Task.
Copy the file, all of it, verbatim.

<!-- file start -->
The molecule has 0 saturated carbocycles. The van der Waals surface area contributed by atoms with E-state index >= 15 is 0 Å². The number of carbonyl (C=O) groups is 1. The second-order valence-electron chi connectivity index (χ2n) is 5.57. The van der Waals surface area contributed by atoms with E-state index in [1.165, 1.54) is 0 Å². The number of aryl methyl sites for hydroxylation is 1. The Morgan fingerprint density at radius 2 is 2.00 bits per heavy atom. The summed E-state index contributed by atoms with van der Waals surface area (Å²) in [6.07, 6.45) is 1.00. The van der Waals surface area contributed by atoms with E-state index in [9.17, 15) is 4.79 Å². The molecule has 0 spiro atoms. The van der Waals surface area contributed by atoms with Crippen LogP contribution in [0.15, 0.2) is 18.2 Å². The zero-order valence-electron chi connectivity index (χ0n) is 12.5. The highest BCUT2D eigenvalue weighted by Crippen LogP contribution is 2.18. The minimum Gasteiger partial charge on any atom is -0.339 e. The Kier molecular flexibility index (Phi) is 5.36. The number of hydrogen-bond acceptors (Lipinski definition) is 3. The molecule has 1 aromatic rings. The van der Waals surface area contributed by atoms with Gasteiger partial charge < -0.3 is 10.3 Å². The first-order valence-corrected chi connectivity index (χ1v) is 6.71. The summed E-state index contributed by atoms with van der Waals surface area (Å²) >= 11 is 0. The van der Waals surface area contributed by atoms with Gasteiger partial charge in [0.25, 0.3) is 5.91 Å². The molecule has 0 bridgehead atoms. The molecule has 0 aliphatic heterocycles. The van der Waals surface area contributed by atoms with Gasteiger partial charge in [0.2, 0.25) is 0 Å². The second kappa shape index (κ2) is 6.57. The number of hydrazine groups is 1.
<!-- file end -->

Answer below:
The molecule has 0 saturated carbocycles. The van der Waals surface area contributed by atoms with E-state index >= 15 is 0 Å². The number of carbonyl (C=O) groups is 1. The second-order valence-electron chi connectivity index (χ2n) is 5.57. The van der Waals surface area contributed by atoms with E-state index in [1.165, 1.54) is 0 Å². The number of aryl methyl sites for hydroxylation is 1. The Morgan fingerprint density at radius 2 is 2.00 bits per heavy atom. The summed E-state index contributed by atoms with van der Waals surface area (Å²) in [6.07, 6.45) is 1.00. The van der Waals surface area contributed by atoms with E-state index in [9.17, 15) is 4.79 Å². The molecule has 0 spiro atoms. The van der Waals surface area contributed by atoms with Crippen LogP contribution in [0.15, 0.2) is 18.2 Å². The zero-order valence-electron chi connectivity index (χ0n) is 12.5. The highest BCUT2D eigenvalue weighted by Crippen LogP contribution is 2.18. The minimum Gasteiger partial charge on any atom is -0.339 e. The Kier molecular flexibility index (Phi) is 5.36. The number of hydrogen-bond acceptors (Lipinski definition) is 3. The molecule has 1 aromatic rings. The van der Waals surface area contributed by atoms with Gasteiger partial charge < -0.3 is 10.3 Å². The first-order valence-corrected chi connectivity index (χ1v) is 6.71. The summed E-state index contributed by atoms with van der Waals surface area (Å²) >= 11 is 0. The van der Waals surface area contributed by atoms with Gasteiger partial charge in [0.25, 0.3) is 5.91 Å². The molecule has 0 bridgehead atoms. The molecule has 0 aliphatic heterocycles. The van der Waals surface area contributed by atoms with Gasteiger partial charge in [0.2, 0.25) is 0 Å². The second kappa shape index (κ2) is 6.57. The number of hydrazine groups is 1.